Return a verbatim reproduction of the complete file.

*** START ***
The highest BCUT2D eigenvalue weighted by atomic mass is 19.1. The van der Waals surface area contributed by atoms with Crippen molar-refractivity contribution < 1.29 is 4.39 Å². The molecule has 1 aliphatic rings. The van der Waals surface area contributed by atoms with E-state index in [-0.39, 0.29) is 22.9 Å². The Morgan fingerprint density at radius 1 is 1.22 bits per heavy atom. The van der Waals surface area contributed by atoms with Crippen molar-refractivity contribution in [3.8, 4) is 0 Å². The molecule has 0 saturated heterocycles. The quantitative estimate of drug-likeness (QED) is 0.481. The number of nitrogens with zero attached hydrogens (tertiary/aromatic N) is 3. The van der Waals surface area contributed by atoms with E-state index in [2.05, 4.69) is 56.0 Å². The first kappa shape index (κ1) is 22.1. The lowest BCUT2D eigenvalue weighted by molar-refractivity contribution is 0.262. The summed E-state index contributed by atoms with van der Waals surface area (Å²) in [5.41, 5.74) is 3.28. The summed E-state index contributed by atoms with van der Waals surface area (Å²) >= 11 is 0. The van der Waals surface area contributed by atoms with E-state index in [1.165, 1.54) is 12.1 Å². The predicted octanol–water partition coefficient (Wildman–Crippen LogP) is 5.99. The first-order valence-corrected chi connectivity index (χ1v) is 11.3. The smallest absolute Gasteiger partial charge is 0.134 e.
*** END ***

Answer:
The highest BCUT2D eigenvalue weighted by atomic mass is 19.1. The van der Waals surface area contributed by atoms with Crippen molar-refractivity contribution < 1.29 is 4.39 Å². The molecule has 1 aliphatic rings. The van der Waals surface area contributed by atoms with E-state index in [-0.39, 0.29) is 22.9 Å². The Morgan fingerprint density at radius 1 is 1.22 bits per heavy atom. The van der Waals surface area contributed by atoms with Crippen molar-refractivity contribution in [3.8, 4) is 0 Å². The molecule has 0 saturated heterocycles. The quantitative estimate of drug-likeness (QED) is 0.481. The number of nitrogens with zero attached hydrogens (tertiary/aromatic N) is 3. The van der Waals surface area contributed by atoms with E-state index in [2.05, 4.69) is 56.0 Å². The first kappa shape index (κ1) is 22.1. The lowest BCUT2D eigenvalue weighted by molar-refractivity contribution is 0.262. The summed E-state index contributed by atoms with van der Waals surface area (Å²) in [5.41, 5.74) is 3.28. The summed E-state index contributed by atoms with van der Waals surface area (Å²) >= 11 is 0. The van der Waals surface area contributed by atoms with E-state index in [1.165, 1.54) is 12.1 Å². The predicted octanol–water partition coefficient (Wildman–Crippen LogP) is 5.99. The first-order valence-corrected chi connectivity index (χ1v) is 11.3. The smallest absolute Gasteiger partial charge is 0.134 e.